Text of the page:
Anyone who works with autistic young people will know there’s a real lack of information out there that relates specifically to girls and women. This book sets out to change that, so we spoke to its author, Fiona Fisher Bullivant, to find out more.
Fiona, congratulations on your first book! Can you tell us a bit about your experience, and how you came to work for CAMHS?
Sure, I am a learning disability nurse with a specialist in ASC. I have worked all over the country in health, social care and charities over 32 years. 12 years ago I began working more within the field of mental health and ASC and that’s how I then moved to work in CAMHS so I could ensure this population of young people got the services they needed and deserved.
What led you to write this book, and who is it for?
Honestly, it came out of years of frustration about services. I knew the young women that I interviewed for this book would want services to improve for others, so we had to write something real and honest – both from their real lives and from a clinician’s perspective on the front line working with these young women on a daily basis.
It’s for all clinicians, teachers, doctors, all allied health professionals and young women and their families.
How did the girls you interviewed – Darcy, Milly and Esther – contribute?
They and their families met with me and they all wrote honest appraisals of services and their feeling about their diagnostic pathway and understanding of themselves experiences. These contributions were invaluable to the book, and it actually wouldn’t have been possible without them. I’m really grateful to all the contributors for being so open and honest with me.
I love that you say clinicians should be ‘brave, flexible and different’. Can you elaborate on why you think these three things are important?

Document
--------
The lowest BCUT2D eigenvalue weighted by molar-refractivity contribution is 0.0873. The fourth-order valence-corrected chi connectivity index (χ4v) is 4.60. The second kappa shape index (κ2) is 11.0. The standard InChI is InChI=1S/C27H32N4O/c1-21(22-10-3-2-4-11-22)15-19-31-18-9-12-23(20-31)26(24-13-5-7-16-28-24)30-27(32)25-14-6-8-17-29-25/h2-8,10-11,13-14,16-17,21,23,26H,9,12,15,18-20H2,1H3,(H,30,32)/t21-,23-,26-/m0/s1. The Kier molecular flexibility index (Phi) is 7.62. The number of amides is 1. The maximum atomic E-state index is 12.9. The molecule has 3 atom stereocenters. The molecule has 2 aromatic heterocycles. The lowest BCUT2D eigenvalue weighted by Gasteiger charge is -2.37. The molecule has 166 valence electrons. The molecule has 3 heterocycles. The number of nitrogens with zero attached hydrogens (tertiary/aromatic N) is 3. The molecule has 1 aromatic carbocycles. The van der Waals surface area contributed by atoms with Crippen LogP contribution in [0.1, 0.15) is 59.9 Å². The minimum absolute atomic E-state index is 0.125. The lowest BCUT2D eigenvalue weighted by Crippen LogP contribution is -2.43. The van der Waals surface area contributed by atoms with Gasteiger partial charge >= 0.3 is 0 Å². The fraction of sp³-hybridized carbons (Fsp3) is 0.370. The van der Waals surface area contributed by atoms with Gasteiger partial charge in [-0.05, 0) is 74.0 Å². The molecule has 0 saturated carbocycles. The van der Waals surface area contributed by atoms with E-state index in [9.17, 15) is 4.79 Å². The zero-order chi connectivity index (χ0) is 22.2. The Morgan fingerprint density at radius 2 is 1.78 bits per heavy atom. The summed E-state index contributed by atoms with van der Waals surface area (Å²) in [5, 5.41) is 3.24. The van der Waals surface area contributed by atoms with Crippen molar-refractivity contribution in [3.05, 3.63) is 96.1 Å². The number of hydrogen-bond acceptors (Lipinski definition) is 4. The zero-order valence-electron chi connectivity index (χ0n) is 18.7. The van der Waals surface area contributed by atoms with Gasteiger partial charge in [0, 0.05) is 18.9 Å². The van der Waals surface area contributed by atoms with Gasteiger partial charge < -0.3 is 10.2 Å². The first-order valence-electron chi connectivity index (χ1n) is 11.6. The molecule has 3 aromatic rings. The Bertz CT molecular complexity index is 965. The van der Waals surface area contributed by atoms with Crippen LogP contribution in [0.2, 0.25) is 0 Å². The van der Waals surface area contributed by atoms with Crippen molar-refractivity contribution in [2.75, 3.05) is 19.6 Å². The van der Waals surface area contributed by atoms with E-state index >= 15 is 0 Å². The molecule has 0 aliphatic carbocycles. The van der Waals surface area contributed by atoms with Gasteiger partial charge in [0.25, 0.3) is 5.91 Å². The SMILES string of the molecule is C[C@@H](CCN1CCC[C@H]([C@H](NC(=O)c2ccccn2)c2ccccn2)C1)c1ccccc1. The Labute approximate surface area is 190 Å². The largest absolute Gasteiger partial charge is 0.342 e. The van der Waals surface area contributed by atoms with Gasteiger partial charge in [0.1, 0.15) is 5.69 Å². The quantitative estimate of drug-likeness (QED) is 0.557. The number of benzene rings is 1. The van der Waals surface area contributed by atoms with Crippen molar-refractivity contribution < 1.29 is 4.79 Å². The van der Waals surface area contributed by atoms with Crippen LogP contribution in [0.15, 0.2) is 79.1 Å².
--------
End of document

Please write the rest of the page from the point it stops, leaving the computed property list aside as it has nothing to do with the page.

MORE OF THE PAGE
We expect our young people to be that but we don’t mirror that for them. My vision is that if we as clinicians and services can demonstrate these qualities, then we can ask our young people to be brave and embrace their experiences. We expect the young people we work with to be courageous, to adapt to being different, but do we model these characteristics as clinicians? These qualities equip you for life in general.
Why does the book have to be for girls and young women only?
It doesn’t, really. It is just these three particular young women’s stories, and also the fact that girls are more often misunderstood, mis-diagnosed or missed altogether. There’s no reason that the strategies here can’t work for all genders and ages.
What do you hope readers will take away from reading this book?
I hope that, through reading this book, there might be more understanding of the clinical presentation of autism in girls and young women, and more understanding of its complexity and how hard it is to get the right services for this group of individuals. From that understanding, perhaps we can work towards some new models for diagnosis and services.
Is that what the next goal is for you in your work?
I’ll continue for the next 3 years in clinical practice in CAMHS hopefully being integral in developing local and nationwide services and diagnostic pathways for people on the autistic spectrum. Then I will retire at 55 and launch my Consultancy to do training, assessing and individual work, so look out for that!
And look out for Working with Girls and Young Women with an Autism Spectrum Condition, available now!
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